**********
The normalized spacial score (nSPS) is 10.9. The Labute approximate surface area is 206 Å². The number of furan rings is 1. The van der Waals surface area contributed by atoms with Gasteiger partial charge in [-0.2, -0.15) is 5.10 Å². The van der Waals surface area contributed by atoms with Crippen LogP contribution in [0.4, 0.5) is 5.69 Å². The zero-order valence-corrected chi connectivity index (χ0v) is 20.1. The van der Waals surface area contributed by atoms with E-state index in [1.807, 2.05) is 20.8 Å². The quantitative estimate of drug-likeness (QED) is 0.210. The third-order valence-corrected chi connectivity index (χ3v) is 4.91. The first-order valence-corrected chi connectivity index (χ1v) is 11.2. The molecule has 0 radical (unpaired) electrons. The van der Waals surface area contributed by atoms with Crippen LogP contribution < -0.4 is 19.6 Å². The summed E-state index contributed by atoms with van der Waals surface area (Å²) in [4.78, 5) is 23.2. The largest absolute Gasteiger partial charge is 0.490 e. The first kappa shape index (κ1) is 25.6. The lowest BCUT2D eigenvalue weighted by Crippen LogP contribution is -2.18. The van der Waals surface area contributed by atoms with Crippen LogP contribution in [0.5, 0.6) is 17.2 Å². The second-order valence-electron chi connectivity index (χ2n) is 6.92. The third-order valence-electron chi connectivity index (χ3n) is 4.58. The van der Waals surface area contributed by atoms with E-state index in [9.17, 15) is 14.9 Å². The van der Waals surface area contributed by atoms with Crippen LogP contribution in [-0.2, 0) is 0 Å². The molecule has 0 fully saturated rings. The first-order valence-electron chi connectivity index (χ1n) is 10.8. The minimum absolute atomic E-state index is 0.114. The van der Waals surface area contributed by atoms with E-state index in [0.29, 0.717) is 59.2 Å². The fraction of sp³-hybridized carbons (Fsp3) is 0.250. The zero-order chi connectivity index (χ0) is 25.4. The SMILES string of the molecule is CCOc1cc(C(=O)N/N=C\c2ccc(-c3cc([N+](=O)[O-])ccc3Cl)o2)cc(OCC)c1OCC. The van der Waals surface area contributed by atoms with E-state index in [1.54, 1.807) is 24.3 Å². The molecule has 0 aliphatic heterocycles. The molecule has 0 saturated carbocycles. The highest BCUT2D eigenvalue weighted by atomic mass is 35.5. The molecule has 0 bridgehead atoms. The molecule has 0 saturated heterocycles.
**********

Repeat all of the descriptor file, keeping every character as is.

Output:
The normalized spacial score (nSPS) is 10.9. The Labute approximate surface area is 206 Å². The number of furan rings is 1. The van der Waals surface area contributed by atoms with Gasteiger partial charge in [-0.2, -0.15) is 5.10 Å². The van der Waals surface area contributed by atoms with Crippen LogP contribution in [0.4, 0.5) is 5.69 Å². The zero-order valence-corrected chi connectivity index (χ0v) is 20.1. The van der Waals surface area contributed by atoms with E-state index in [1.807, 2.05) is 20.8 Å². The quantitative estimate of drug-likeness (QED) is 0.210. The third-order valence-corrected chi connectivity index (χ3v) is 4.91. The first-order valence-corrected chi connectivity index (χ1v) is 11.2. The molecule has 0 radical (unpaired) electrons. The van der Waals surface area contributed by atoms with Crippen LogP contribution < -0.4 is 19.6 Å². The summed E-state index contributed by atoms with van der Waals surface area (Å²) in [4.78, 5) is 23.2. The largest absolute Gasteiger partial charge is 0.490 e. The first kappa shape index (κ1) is 25.6. The lowest BCUT2D eigenvalue weighted by Crippen LogP contribution is -2.18. The van der Waals surface area contributed by atoms with Crippen LogP contribution in [0.5, 0.6) is 17.2 Å². The second-order valence-electron chi connectivity index (χ2n) is 6.92. The third-order valence-electron chi connectivity index (χ3n) is 4.58. The van der Waals surface area contributed by atoms with E-state index in [9.17, 15) is 14.9 Å². The van der Waals surface area contributed by atoms with Crippen LogP contribution in [-0.2, 0) is 0 Å². The molecule has 0 fully saturated rings. The first-order valence-electron chi connectivity index (χ1n) is 10.8. The minimum absolute atomic E-state index is 0.114. The van der Waals surface area contributed by atoms with E-state index in [0.29, 0.717) is 59.2 Å². The fraction of sp³-hybridized carbons (Fsp3) is 0.250. The zero-order chi connectivity index (χ0) is 25.4. The SMILES string of the molecule is CCOc1cc(C(=O)N/N=C\c2ccc(-c3cc([N+](=O)[O-])ccc3Cl)o2)cc(OCC)c1OCC. The van der Waals surface area contributed by atoms with E-state index in [1.54, 1.807) is 24.3 Å². The molecule has 0 aliphatic heterocycles. The molecule has 0 saturated carbocycles. The highest BCUT2D eigenvalue weighted by atomic mass is 35.5. The molecule has 0 bridgehead atoms. The molecule has 0 saturated heterocycles.